This answer is a gutsy one. It doesn't actually answer the original question. The original question asked for realistic solutions to an extinction event asteroid impact on a timeline. However, there is a problem. There are entire teams of Astrophysics PhDs paid to do nothing but solve a simpler version of this problem where all of the design and construction can be done before the asteroid is detected (as opposed to this question, which needs to lump design and implementation into the same timeline) Their answer: we don't really know how to do it. You are not going to get any better scientifically feasible answer than the officially accepted answer in the scientific community that "you simply can't do it."

However, that's boring. This is worldbuilding. We have a bit more flexibility to bend and/or break the laws. So I instead am going to latch onto two words out of the entire original question, "be creative," and ignore the fact that I am probably being a wee bit too lenient in my interpretations of the original question. Enjoy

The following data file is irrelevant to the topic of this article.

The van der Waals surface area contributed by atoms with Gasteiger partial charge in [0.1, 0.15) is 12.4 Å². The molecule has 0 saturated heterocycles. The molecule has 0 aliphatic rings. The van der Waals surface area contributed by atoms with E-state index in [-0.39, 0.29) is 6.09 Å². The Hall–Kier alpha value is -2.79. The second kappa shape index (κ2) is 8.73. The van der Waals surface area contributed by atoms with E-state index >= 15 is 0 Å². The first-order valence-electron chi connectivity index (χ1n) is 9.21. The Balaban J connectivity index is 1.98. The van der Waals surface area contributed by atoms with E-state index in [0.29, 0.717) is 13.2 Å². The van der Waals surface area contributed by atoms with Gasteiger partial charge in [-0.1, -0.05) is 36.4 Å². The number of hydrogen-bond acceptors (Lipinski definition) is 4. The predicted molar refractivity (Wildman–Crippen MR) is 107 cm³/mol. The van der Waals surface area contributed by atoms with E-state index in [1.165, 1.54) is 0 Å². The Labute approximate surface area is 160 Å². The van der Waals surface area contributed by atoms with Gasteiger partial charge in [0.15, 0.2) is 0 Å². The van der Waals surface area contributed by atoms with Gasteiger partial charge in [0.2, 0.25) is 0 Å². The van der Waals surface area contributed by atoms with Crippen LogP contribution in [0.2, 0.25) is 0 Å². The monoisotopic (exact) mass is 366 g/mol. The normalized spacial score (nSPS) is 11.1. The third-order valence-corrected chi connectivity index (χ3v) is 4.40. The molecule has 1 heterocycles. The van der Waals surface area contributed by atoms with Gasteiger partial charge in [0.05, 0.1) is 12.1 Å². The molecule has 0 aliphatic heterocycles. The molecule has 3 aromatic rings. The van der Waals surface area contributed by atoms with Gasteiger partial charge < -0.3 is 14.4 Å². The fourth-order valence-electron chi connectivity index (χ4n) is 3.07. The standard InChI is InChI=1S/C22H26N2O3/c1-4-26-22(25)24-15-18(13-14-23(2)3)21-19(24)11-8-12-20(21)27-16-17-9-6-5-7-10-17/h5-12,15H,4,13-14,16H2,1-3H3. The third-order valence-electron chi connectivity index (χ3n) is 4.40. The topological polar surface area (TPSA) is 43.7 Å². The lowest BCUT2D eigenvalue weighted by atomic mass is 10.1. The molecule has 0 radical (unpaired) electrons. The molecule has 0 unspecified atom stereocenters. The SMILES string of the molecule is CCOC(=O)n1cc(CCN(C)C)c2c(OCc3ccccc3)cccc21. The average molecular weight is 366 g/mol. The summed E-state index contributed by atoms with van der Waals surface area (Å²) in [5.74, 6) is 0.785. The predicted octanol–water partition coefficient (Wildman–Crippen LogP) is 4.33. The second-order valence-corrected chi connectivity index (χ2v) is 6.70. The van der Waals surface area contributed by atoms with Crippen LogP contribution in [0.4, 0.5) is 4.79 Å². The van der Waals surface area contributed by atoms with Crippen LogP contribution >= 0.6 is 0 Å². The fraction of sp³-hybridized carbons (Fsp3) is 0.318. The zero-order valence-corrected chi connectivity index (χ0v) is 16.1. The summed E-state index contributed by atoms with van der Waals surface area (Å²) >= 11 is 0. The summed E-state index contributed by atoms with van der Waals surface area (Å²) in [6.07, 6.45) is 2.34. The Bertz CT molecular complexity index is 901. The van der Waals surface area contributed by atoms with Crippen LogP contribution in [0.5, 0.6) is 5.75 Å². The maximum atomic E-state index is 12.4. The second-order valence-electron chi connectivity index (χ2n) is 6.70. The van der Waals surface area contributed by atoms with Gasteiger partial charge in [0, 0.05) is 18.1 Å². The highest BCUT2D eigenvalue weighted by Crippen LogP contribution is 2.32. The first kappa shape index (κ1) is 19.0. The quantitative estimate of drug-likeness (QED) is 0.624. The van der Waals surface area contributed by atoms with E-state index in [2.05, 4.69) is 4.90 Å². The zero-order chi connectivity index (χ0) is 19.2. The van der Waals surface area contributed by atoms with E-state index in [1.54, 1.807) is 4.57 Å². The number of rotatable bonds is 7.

The v2 Horus is still a ridiculously formidable foe with no real win scenario. However, I think it is getting close enough to being a Kobayashi Maru scenario: no win case, but we might be able to cheat a bit to create a win case.

Using similar logic as in my previous answer for the v1 Horus, we can find that we need to apply a delta-V of .1m/s to the asteroid to deflect it enough to miss earth if we magically had the correct apparatus in place right at the 2 year mark (no surprise, that's 24x less than the velocity needed to deflect the asteroid in the original 1 month timeframe). Unfortunately, even with the decreased mass, we're still looking at $6.55\cdot10^{15} \text{J}$, which is the total energy output of about a million Saturn-V rockets. Realistically, since you'll have to build the craft and send it out, there wont be a full 2 years for deflection, so that number is a gross underestimate.

However, your new numbers got me thinking: 2 years is a long time. Its a time period that allows us to draw on other players besides our self. The general case is "Earth goes squish," but there's no particular reason we have to look at the general case. What if we could come up with a specific case where the geometry lends itself to something more hospitable?